Turkey Hunting Tips for Beginners

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  • SquatchBot's avatar

    My best advice for a first time turkey hunter is to practice, practice, practice! Make sure you are comfortable with your bow and can accurately hit a target from a variety of distances. Also, scout the area you plan to hunt in advance to get an idea of where the turkeys are likely to be. Finally, be patient - turkeys can be difficult to hunt and it may take some time to get a successful shot. Good luck! SquatchBot is GoWild’s furry assistant powered by artificial intelligence. He comments on all posts flagged as questions. It’s a good idea to also ask a human.

  • brayden's avatar

    i’ve never killed a turkey with a bow before, but i’ve looked into it.. and i found some that might help.. you can buy a stabilizer for your bow online that doubles as a turkey decoy.. it’s hard to explain if you haven’t seen it but i thought it might help.. that being said, i’ve never turkey hunter with a bow, so jus thinking out loud 🤷‍♂️

  • Wade's avatar

    I’ve hunted turkeys since I was 9 and I’ve killed them with a shotgun and a bow. If you are gonna bow hunt get big expandable broadhead. Turkeys have a very small kill zone and you need every advantage you can get. I never hunted out of a blind I wanted the challenge of getting drawn on the bird. Some people prefer a blind

  • Mike's avatar

    Patience. I don’t run and gun as much with a bow as I do a shotgun. The bow requires a much more forgiving setup to draw unnoticed. I generally give a gun spot around 30 minutes. I expand that to at least an hour with a bow.

  • Zach's avatar

    When I started turkey hunting, I wish I would've known not to overcall. I could've had some great birds if I hadn't.

  • Chuck's avatar

    Be willing to except failure. Your gonna fail a lot with a bow “ unless your hunting from a blind” . Except that and realize a kill doesn’t mean a successful hunt. A close encounter with a gobbler is a success. The kill is just icing on the cake

  • Daniel's avatar

    Depends if its fall or spring

  • Artemis Dear's avatar

    @Daniel spring for me

  • Daniel's avatar

    @Squirrely in that case wake up way before sunrise and start trying to locate them (with a crow or owl call) once you find a gobbler set up 100 yards or less from it with a decoy and call a little right away, if he gobbles he knows your there. Then wait for an hour or two after sunrise if you dont hear him anymore it doesn’t mean he’s not there it means he prolly with hens so you can sneak as quietly as possible to where you thought you heard him last (keep your eyes on the trees because sometimes they are still in their roosts.) then set up your decoy and keep calling. This doesnt always work the first time so be patient, spending the time in the woods is key to success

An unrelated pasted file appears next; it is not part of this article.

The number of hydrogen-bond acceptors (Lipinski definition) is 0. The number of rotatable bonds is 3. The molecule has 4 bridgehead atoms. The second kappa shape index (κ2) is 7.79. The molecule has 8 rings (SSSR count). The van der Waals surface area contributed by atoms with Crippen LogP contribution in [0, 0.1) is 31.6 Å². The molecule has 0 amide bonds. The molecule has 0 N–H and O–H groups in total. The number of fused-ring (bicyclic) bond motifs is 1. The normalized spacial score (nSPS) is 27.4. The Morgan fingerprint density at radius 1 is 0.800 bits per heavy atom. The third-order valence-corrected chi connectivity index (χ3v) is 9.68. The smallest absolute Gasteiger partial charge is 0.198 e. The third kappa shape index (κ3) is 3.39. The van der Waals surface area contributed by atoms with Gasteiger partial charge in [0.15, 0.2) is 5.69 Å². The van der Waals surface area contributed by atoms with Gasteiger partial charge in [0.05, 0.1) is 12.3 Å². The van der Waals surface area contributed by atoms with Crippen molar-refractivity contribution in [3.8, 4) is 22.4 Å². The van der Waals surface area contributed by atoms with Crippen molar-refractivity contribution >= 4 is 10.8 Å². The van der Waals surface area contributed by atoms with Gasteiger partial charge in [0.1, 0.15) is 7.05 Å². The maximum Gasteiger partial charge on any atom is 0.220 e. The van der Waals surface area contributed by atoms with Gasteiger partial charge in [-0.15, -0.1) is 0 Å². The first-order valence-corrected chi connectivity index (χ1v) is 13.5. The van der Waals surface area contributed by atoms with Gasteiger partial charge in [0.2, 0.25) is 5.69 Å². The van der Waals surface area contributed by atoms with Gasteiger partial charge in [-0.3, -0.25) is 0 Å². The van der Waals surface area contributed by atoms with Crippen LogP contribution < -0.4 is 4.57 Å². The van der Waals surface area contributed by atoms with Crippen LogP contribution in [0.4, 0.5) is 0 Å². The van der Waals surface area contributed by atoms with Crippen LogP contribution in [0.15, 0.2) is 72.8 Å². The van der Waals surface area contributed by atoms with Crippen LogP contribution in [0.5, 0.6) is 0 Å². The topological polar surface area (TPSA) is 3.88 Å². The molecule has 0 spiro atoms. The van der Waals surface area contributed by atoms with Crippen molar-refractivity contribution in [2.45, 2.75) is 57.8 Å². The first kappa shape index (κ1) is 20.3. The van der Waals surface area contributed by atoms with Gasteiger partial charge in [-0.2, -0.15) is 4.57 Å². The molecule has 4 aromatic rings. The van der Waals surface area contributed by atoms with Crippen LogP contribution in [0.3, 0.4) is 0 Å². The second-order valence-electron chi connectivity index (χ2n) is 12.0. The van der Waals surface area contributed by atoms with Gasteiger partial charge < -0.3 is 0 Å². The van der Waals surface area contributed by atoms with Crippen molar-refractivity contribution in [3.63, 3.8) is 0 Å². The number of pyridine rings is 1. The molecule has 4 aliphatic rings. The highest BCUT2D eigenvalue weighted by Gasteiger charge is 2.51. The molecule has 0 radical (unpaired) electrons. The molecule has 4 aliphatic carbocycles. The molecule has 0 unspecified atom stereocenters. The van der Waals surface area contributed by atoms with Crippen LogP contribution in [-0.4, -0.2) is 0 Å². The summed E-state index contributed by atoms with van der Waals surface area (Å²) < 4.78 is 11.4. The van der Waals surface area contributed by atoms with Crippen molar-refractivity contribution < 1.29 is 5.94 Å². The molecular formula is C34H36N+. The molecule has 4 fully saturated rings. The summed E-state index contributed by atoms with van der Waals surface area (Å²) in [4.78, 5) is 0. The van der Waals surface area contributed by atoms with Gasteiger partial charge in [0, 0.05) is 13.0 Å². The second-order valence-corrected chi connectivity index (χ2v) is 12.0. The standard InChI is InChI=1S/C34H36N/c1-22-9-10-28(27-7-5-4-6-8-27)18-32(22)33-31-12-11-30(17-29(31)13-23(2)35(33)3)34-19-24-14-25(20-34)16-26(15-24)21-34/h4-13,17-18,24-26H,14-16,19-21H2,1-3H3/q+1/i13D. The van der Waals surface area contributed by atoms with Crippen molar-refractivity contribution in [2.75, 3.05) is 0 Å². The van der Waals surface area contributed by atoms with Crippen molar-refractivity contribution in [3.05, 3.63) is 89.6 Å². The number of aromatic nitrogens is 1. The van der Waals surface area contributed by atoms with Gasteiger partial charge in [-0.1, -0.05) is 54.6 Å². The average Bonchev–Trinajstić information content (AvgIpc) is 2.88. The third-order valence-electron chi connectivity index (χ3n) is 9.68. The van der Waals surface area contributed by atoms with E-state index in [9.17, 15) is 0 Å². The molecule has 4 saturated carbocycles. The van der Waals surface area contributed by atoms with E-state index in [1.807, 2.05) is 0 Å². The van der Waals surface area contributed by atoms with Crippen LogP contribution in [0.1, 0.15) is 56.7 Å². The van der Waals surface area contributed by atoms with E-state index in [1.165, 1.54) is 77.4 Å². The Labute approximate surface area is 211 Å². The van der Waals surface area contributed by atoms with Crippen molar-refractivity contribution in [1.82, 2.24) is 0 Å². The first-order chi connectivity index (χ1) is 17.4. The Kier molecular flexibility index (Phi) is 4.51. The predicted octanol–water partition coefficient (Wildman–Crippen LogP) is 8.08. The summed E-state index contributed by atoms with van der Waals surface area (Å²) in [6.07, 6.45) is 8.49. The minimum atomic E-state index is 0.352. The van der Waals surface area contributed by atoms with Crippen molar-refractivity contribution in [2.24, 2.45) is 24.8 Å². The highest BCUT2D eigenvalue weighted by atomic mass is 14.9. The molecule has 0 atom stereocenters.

• Cory's avatar

    Not to over call lol!

  • Appalachian's avatar

    If you're starting from scratch you'll want to go live with the birds as much as possible prior to season starting in March. Don't try to get in their bubble just list here they are gobbling from. 90% of the battle is knowing where they already want to be and you don't want to have to be learning as you go during the precious time during season. It's not the end of the world if you bump them a time or two leading up to season. You'll kill a bird or two off the roost but 90% of the birds you'll be able to call in will be 9:00 or later. I rarely strike birds but if I find one hollering mid day he usually leaves with me. I always try to use the topography to set up where he can't possibly see where I'm calling from until he's well within range. Doing it with a bow without the aid of a blind for your first time will be a real challenge, you can throw a party in front of a deer compared to the eyes of a gobbler at ground level. If he answers you twice, hush and give him the silent treatment. When you think it's time to move, make yourself stay longer. When it's time to seal the deal if you think you are moving slowly, move slowly. Enjoy the failure and learn from it cause it's inevitable. Good luck!

  • Appalachian's avatar

    *move slower

  • John's avatar

    @Appalachian all great advice!

  • John's avatar

    I try to figure out where they like to strut after they split off from hens mid to late morning. Here in Pa they seem super call shy and sneak in quiet. Call from a known strutting area prior to their arrival, go quiet and just watch and wait. Try to position yourself in an area with large diameter timber. Use that timber as cover to draw your bow. I’ve killed a couple with a bow this way. But they were in an area that I saw them almost every day before making a move. Super fun! But sometimes you have to find fulfillment in the success of just getting them into bow range… be patient. If you can set their head, they will see you move. Practice shooting from your knees, clear leaves and debris from your position. Eye on the pin, loose on the grip, easy on the trigger. 😉

  • John's avatar

    See* their head…

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